A romantic story tells of Henryk Wieniawski finally winning over his future father-in-law by playing his own composition Légende on the violin and gaining his approval. But a more realistic account states that Mr. Hampton only consented to the marriage after insisting that Henryk take out a substantial life insurance policy and stop touring so much in favor of settling into the responsibilities of married life. Henryk and Isabella eventually married in Paris in August 1860 with quite the wedding party! Rubinstein had the privilege of walking Isabella down the aisle, while the opera composer Gioacchino Rossini served as witness and Belgian composer and violinist Henri Vieuxtemps provided the music. Henryk and Isabella then moved to St. Petersburg, where he had been engaged as the court musician. There, Henryk continued to compose, perform, and teach. He imparted a particular bowing technique to his students, which many still use today when playing particularly difficult staccato passages. Sadly, Henryk developed a heart condition and died, while on tour, at the young age of 44 years old.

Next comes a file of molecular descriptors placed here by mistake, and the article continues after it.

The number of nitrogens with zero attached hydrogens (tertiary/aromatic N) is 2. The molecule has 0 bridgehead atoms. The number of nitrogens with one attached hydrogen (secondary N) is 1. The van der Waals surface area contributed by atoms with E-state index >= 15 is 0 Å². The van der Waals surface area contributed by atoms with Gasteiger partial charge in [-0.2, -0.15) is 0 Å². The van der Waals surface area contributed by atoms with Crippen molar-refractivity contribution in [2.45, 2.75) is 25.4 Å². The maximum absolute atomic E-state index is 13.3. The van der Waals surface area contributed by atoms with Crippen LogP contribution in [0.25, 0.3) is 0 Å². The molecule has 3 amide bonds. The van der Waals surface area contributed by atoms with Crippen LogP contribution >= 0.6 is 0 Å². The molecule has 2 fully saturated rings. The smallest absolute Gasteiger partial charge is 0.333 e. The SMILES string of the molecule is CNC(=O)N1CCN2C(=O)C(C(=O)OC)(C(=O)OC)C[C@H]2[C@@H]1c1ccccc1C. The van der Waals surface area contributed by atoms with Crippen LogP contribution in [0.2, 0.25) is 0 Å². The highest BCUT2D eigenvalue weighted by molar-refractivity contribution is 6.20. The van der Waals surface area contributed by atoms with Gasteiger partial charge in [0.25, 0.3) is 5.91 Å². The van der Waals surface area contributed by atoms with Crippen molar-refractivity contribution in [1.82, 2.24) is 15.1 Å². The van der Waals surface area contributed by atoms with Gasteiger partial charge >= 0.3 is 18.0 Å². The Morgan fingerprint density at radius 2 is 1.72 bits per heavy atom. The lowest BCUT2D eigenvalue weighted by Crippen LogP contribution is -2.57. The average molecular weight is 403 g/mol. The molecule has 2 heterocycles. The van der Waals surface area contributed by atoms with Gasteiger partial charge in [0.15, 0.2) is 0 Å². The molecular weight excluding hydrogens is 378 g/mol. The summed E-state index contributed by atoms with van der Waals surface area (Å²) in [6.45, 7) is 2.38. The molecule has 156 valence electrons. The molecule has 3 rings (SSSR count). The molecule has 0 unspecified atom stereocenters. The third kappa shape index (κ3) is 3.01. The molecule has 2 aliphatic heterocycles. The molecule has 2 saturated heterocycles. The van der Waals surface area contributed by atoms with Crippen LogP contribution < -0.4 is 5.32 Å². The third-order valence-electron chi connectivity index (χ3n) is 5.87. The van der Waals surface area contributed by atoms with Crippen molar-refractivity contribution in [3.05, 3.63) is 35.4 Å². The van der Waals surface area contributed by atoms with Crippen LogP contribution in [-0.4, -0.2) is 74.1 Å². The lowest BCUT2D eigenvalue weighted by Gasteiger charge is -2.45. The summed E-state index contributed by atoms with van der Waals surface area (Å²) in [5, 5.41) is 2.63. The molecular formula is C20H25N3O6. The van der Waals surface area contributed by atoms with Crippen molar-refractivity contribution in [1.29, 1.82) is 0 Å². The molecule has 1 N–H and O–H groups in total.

In 1896, Isabella moved her young family of four children back to London, and our story of Régine Wieniawski begins. It seems that Régine held her father’s same zest for life and music, but that didn’t preclude the rest of the family from living intriguing lives. Régine’s older sister Henryka Klaudyna (Henrietta Claudine) married an American stockbroker named Joseph Loring, who was aboard the Titanic during its doomed voyage across the Atlantic. After hearing news of his death, Henrietta booked her own passage to New York on the Carmania, from which she cast flowers into the sea near the site of the Titanic‘s sinking. This poignant scene inspired a New York Times article entitled “Flowers for the Ocean Grave,” which may in turn have have inspired the painting Le supreme adieu, by the French artist Rene Achille Rousseau-Decelle. In the painting, Henrietta is shown casting flowers into the sea, with icebergs floating placidly in the background.